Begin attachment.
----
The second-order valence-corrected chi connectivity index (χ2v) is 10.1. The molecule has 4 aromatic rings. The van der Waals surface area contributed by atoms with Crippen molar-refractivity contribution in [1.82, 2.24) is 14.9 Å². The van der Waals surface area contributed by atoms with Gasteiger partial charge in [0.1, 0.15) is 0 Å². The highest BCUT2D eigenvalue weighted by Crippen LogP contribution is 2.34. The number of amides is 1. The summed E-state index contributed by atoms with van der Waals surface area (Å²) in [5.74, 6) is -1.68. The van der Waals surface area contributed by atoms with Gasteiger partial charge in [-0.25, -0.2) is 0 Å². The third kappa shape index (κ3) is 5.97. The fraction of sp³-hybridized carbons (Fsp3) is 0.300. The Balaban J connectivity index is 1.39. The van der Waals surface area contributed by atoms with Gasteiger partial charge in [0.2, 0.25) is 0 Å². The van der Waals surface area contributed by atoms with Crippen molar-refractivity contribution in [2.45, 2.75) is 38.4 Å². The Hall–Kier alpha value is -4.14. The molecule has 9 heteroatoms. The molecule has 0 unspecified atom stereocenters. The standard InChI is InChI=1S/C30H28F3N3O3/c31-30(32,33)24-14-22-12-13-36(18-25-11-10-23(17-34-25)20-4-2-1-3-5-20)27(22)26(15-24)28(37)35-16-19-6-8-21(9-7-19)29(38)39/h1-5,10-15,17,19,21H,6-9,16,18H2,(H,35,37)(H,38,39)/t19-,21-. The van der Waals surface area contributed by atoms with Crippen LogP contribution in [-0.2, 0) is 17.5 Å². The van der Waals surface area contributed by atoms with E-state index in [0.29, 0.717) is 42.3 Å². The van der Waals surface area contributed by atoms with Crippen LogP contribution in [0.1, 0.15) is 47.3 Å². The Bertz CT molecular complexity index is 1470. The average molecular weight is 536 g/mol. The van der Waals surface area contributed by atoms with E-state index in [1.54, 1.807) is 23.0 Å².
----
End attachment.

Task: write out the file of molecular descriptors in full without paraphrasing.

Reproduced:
The second-order valence-corrected chi connectivity index (χ2v) is 10.1. The molecule has 4 aromatic rings. The van der Waals surface area contributed by atoms with Crippen molar-refractivity contribution in [1.82, 2.24) is 14.9 Å². The van der Waals surface area contributed by atoms with Gasteiger partial charge in [0.1, 0.15) is 0 Å². The highest BCUT2D eigenvalue weighted by Crippen LogP contribution is 2.34. The number of amides is 1. The summed E-state index contributed by atoms with van der Waals surface area (Å²) in [5.74, 6) is -1.68. The van der Waals surface area contributed by atoms with Gasteiger partial charge in [-0.25, -0.2) is 0 Å². The third kappa shape index (κ3) is 5.97. The fraction of sp³-hybridized carbons (Fsp3) is 0.300. The Balaban J connectivity index is 1.39. The van der Waals surface area contributed by atoms with Gasteiger partial charge in [0.2, 0.25) is 0 Å². The van der Waals surface area contributed by atoms with Crippen molar-refractivity contribution in [2.45, 2.75) is 38.4 Å². The Hall–Kier alpha value is -4.14. The molecule has 9 heteroatoms. The molecule has 0 unspecified atom stereocenters. The standard InChI is InChI=1S/C30H28F3N3O3/c31-30(32,33)24-14-22-12-13-36(18-25-11-10-23(17-34-25)20-4-2-1-3-5-20)27(22)26(15-24)28(37)35-16-19-6-8-21(9-7-19)29(38)39/h1-5,10-15,17,19,21H,6-9,16,18H2,(H,35,37)(H,38,39)/t19-,21-. The van der Waals surface area contributed by atoms with Crippen LogP contribution in [-0.2, 0) is 17.5 Å². The van der Waals surface area contributed by atoms with E-state index in [0.29, 0.717) is 42.3 Å². The van der Waals surface area contributed by atoms with Crippen LogP contribution in [0.1, 0.15) is 47.3 Å². The Bertz CT molecular complexity index is 1470. The average molecular weight is 536 g/mol. The van der Waals surface area contributed by atoms with E-state index in [1.54, 1.807) is 23.0 Å².